These three participants in the Free Paris Rally can now claim victory for their dedicated support of Paris!

    W/o question money helps - a lot - (none / 0) (#21)
    by sarcastic unnamed one on Thu Jun 07, 2007 at 12:32:48 PM EST
    in our society and in our criminal justice system. And I don't doubt that the color of your skin can help, or hurt, depending on the situation. However, poor people of color are not devoid of special consideration.

    Fwiw, the guy I mentioned in this post on a previous Paris thread, is a Mexican immigrant and lives on social security.

    He got 30-something days in LA County for a hit and run, and was released after 3, to house arrest.

    However, his house arrest had a waiver or something that allowed him to leave his house to go to work.

    So, his son, who owned the biz next to mine, immediately put his dad on his co's payroll and his dad spent his "house arrest" days at his son's office.

    Assuming Paris has the same waiver, look for her to spend time "working" at her florida nightclub.

    I wonder if her dad has her on the hotel payroll? If so, just about the entire world could be her "house arrest" oyster...

    Work release and home detention (house arrest) (none / 0) (#26)
    by JSN on Thu Jun 07, 2007 at 12:54:23 PM EST
    are not the same. All we know is she is on a monitor under house arrest she may have also been granted work release but they did not say one way or the other.

    It appear they have a two-for-one rule in that two days of house arrest is equivalent to one day in jail. She probably has to pay the cost of EM as well but for her that would not be a big issue. However some low-income folks decide serve their sentence in jail because the cost of EM is too high.


    JSN (none / 0) (#27)
    by sarcastic unnamed one on Thu Jun 07, 2007 at 12:58:12 PM EST
    Thanks for the clarity on house arrest v work release.

    From what I heard on the radio, it's not 2 for 1, it's that she will do the entirety of her original sentence. She's done 5 in County so she has 40 left, I think, for house arrest...


    JSN is correct (none / 0) (#30)
    by Jeralyn on Thu Jun 07, 2007 at 01:20:01 PM EST
    there is no good time off for house arrest.  She got 5 days credit because she checked in on Sunday and out on Thursday.  So she owes them 40 more days.

    She isn't on work release. That would require her to go to work and back to the jail to sleep.


    Jeralyn (none / 0) (#31)
    by sarcastic unnamed one on Thu Jun 07, 2007 at 01:27:32 PM EST
    Is the situation I described about my next-door neighbor's dad something you've heard of before? ie., house arrest, but can leave the home to go to work?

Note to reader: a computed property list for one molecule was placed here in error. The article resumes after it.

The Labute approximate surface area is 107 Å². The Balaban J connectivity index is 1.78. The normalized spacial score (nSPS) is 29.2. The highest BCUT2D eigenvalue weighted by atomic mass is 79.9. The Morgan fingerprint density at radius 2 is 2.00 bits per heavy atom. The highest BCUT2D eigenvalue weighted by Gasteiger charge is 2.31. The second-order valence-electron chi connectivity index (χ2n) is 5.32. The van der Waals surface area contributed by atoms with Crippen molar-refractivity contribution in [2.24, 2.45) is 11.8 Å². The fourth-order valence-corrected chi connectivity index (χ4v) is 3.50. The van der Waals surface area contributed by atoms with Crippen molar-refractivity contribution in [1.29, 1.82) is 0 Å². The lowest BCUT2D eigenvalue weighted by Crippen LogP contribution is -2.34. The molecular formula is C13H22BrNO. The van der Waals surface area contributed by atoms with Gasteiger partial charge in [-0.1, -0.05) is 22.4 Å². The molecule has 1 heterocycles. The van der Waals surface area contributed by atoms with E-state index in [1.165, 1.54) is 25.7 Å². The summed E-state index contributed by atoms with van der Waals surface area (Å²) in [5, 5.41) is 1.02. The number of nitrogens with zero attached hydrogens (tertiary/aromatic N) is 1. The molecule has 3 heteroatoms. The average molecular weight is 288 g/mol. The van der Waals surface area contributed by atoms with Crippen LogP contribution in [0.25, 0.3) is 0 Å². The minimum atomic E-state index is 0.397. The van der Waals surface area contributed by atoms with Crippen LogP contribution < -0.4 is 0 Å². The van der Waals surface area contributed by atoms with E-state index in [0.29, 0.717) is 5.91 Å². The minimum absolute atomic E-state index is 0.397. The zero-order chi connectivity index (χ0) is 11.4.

Or did I maybe not get the straight story from his son?


    house arrest (none / 0) (#34)
    by Jeralyn on Thu Jun 07, 2007 at 01:49:42 PM EST
    usually allows people to leave to go to work. Even Martha Stewart was allowed to do that. You can also go to the doctor, etc, and sometimes to buy groceries, but you need permission from the person supervising your monitoring first.

    Thanks, (none / 0) (#36)
    by sarcastic unnamed one on Thu Jun 07, 2007 at 01:54:45 PM EST
    that sounds exactly like what his son described to me.

    btw, I think you meant to say (none / 0) (#32)
    by sarcastic unnamed one on Thu Jun 07, 2007 at 01:30:10 PM EST
    "SUO is correct there is no good time off for house arrest."

    Heck, even a blind squirrel finds an acorn once in a while!


    Home detention and work release can be (none / 0) (#35)
    by JSN on Thu Jun 07, 2007 at 01:53:48 PM EST
    combined. For that to work well the jail has to be very selective about who they place on EM.

    If a GPS monitor is used the person is monitored at work as well as at home. The GPS monitors used at present are not a mature technology IMHO but I think that in a few years that will have changed.  

    Voice recognition monitoring on the surface appears to be a good option but it does not seem to be used much. The most obvious drawback is that it is not real time.

    Many of the jails I have visited buy their food from SYSCO a common source of high school cafeteria food. It is not that bad but I bet it could become very boring. My sheriff tells me that most of the complaints are about quantity not quality.


    I should make it clear (none / 0) (#37)
    by Jeralyn on Thu Jun 07, 2007 at 01:56:05 PM EST
    I'm talking about a sentence by the court to work release, not a sentence to electronic monitoring (house arrest) the conditions of which may be set to allow people to go to work from home.  They are different things.

    Jeralyn please... (none / 0) (#28)
    by Aaron on Thu Jun 07, 2007 at 01:07:51 PM EST
    ... tell us the actual station and show on the BBC where you'll be, because the link you posted doesn't tell us, and there are like 50 stations on the BCC and hundreds of shows.

    Okay, (none / 0) (#29)
    by Aaron on Thu Jun 07, 2007 at 01:11:21 PM EST
    If it's on the standard world service I think I found it.

    You can still listen to segment here (none / 0) (#42)
    by Jeralyn on Thu Jun 07, 2007 at 04:11:13 PM EST
    segment recorded here.  Just click the advance button to about 40 minutes in.

    The sanction does depend on celebrity status. (none / 0) (#46)
    by JSN on Thu Jun 07, 2007 at 05:02:06 PM EST
    A county attorney normally will not plea bargain in a high profile case. About 85% to 95% of all criminal cases are settled by plea bargaining.